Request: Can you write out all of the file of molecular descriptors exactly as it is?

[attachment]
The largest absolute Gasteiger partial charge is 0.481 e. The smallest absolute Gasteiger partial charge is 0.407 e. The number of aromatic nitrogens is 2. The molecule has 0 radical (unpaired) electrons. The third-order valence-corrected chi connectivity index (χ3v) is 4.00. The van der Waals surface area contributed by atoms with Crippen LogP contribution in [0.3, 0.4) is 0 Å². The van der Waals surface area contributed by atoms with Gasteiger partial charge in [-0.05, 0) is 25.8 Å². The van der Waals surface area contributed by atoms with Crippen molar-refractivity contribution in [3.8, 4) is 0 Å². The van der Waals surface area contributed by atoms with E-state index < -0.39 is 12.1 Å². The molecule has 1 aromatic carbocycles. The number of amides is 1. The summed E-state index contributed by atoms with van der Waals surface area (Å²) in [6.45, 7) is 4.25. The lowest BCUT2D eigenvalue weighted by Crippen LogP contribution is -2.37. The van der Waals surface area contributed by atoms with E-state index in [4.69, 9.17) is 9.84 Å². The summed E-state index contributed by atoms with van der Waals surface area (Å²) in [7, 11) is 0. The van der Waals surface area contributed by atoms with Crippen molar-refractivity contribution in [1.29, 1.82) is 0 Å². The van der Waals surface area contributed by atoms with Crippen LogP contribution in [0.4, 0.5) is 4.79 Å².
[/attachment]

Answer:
The largest absolute Gasteiger partial charge is 0.481 e. The smallest absolute Gasteiger partial charge is 0.407 e. The number of aromatic nitrogens is 2. The molecule has 0 radical (unpaired) electrons. The third-order valence-corrected chi connectivity index (χ3v) is 4.00. The van der Waals surface area contributed by atoms with Crippen LogP contribution in [0.3, 0.4) is 0 Å². The van der Waals surface area contributed by atoms with Gasteiger partial charge in [-0.05, 0) is 25.8 Å². The van der Waals surface area contributed by atoms with Crippen molar-refractivity contribution in [3.8, 4) is 0 Å². The van der Waals surface area contributed by atoms with E-state index < -0.39 is 12.1 Å². The molecule has 1 aromatic carbocycles. The number of amides is 1. The summed E-state index contributed by atoms with van der Waals surface area (Å²) in [6.45, 7) is 4.25. The lowest BCUT2D eigenvalue weighted by Crippen LogP contribution is -2.37. The van der Waals surface area contributed by atoms with E-state index in [4.69, 9.17) is 9.84 Å². The summed E-state index contributed by atoms with van der Waals surface area (Å²) in [7, 11) is 0. The van der Waals surface area contributed by atoms with Crippen molar-refractivity contribution in [1.29, 1.82) is 0 Å². The van der Waals surface area contributed by atoms with Crippen LogP contribution in [0.4, 0.5) is 4.79 Å².